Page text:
For boxing really isn’t metaphor, it is the thing in itself. And my predilection for watching matches on tape, when the outcomes are known, doesn’t alter the fact that, as the matches occurred, they occurred in the present tense, and for one time only. The rest is subterfuge—the intellectual’s uneasy “control” of his material.
Impossible to see the old, early fights of Dempsey’s and not to feel this frission of dread, despite the poor quality of the films, the somewhat antic rhythms of the human figures. […]
At such times one thinks: What is Happening? why are we here? what does this mean? can’t this be stopped? My terror at seeing Floyd Patterson battered into insensibility by Sonny Liston was not assuaged by my rational understanding that the event had taken place long ago and that, in fact, Patterson is in fine health at the present time, training an adopted son to box. […] More justified, perhaps, was my sickened sense that boxing is, simply, wrong, a mistake, an outlaw activity for some reason under the protectorate of the law, when, a few weeks ago in March 1986, I sat in the midst of a suddenly very quiet closed-circuit television audience in a suburban Trenton hall watching bantamweight Richie Sandoval as he lay flat and unmoving on his back … very likely dead of a savage beating the referee had not, for some reason, stopped in time. My conviction was that anything was preferable to boxing, anything was preferable to seeing another minute of it, for instance standing outside in the parking lot for the remainder of the evening and staring at the stained asphalt …
A friend who is a sportswriter was horrified by the same fight. In a letter he spoke of his intermittent disgust for the sport he has been watching most of his life, and writing about for years: “It’s all a bit like bad love—putting up with the pain, waiting for the sequel to the last good moment. And like bad love, there comes the point of being worn out, when the reward of the good moment doesn’t seem worth all the trouble…”
Yet we don’t give up on boxing, it isn’t that easy. Perhaps it’s like having tasted blood. Or, more discretely put, love commingled with hate is more powerful than love. Or hate.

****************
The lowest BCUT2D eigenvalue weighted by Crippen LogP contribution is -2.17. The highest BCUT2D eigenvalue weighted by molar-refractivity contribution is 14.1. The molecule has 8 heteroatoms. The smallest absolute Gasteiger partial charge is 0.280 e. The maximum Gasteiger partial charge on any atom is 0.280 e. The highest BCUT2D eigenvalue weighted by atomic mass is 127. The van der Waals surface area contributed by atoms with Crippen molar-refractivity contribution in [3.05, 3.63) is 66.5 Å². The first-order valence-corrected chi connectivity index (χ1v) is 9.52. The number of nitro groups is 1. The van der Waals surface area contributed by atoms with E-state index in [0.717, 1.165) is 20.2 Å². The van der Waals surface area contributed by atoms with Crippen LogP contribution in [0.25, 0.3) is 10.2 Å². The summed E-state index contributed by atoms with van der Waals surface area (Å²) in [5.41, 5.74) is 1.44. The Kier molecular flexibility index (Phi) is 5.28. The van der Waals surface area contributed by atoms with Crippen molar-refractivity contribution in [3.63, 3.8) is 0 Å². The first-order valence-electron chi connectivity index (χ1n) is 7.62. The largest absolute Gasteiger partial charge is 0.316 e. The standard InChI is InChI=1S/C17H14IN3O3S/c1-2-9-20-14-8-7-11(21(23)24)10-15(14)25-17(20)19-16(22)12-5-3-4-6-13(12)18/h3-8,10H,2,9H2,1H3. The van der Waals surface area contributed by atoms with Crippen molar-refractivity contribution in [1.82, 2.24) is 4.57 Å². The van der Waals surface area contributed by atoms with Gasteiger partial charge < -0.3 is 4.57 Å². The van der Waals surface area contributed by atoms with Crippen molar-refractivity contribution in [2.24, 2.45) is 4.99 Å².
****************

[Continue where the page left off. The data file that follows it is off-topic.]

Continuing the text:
New York Times Notable Books of the Year
- Library Journal, January 1987, p101
- Kirkus Reviews, January 1, 1987, p45
- Publisher’s Weekly, January 23, 1987, p56
- Booklist, February 15, 1987, p867
- Chicago Tribune Books, March 1, 1987, p1
- Los Angeles Times Book Review, March 1, 1987, p3
- New York Times, March 2, 1987, p17
- Washington Post Book World, March 8, 1987, p4
- Newsweek, March 9, 1987, p68
- USA Today, March 12, 1987, p2C
- New York Times Book Review, March 15, 1987, p8
- Village Voice, April 14, 1987, p56
- People, April 20, 1987, p27
- Quill & Quire, May 1987, p25
- Books In Canada, June 1987, p25
- Observer, June 14, 1987, p22
- Wall Street Journal, June 16, 1987, p28
- Listener, June 18, 1987, p23
- Spectator, July 11, 1987, p35
- Books, November 1987, p5
- Times Literary Supplement, December 18, 1987, p5
- New York Review of Books, February 18, 1988, p5
- Observer, October 16, 1988, p43
- Guardian Weekly, November 6, 1988, p28
- Southern Review, Summer 1989, p771
Sheridan, Julie. “‘Why Such Discontent?’: Race, Ethnicity, and Masculinity in What I Lived For.” Studies in the Novel. 38.4 (2006): 494-512. Print.
Rubin, Louis D. “The Manly Art of Modified Mayhem Dempsey and Others.” Sewanee Review. 108.3 (2000); 412. Print.
Reynolds, Guy. “What’s Happening in America: Sylvia Plath, Susan Sontag, Joyce Carol Oates.” Twentieth-Century American Women’s Fiction: A Critical Introduction. Guy Reynolds. New York: St. Martin’s Press, 1999. 168-194. Print.
Morris, Daniel. “Figuring and disfiguring: Joyce Carol Oates on boxing and the paintings of George Bellows.” Mosaic: A Journal for the Interdisciplinary Study of Literature. 31.4 (1998): 135. Print.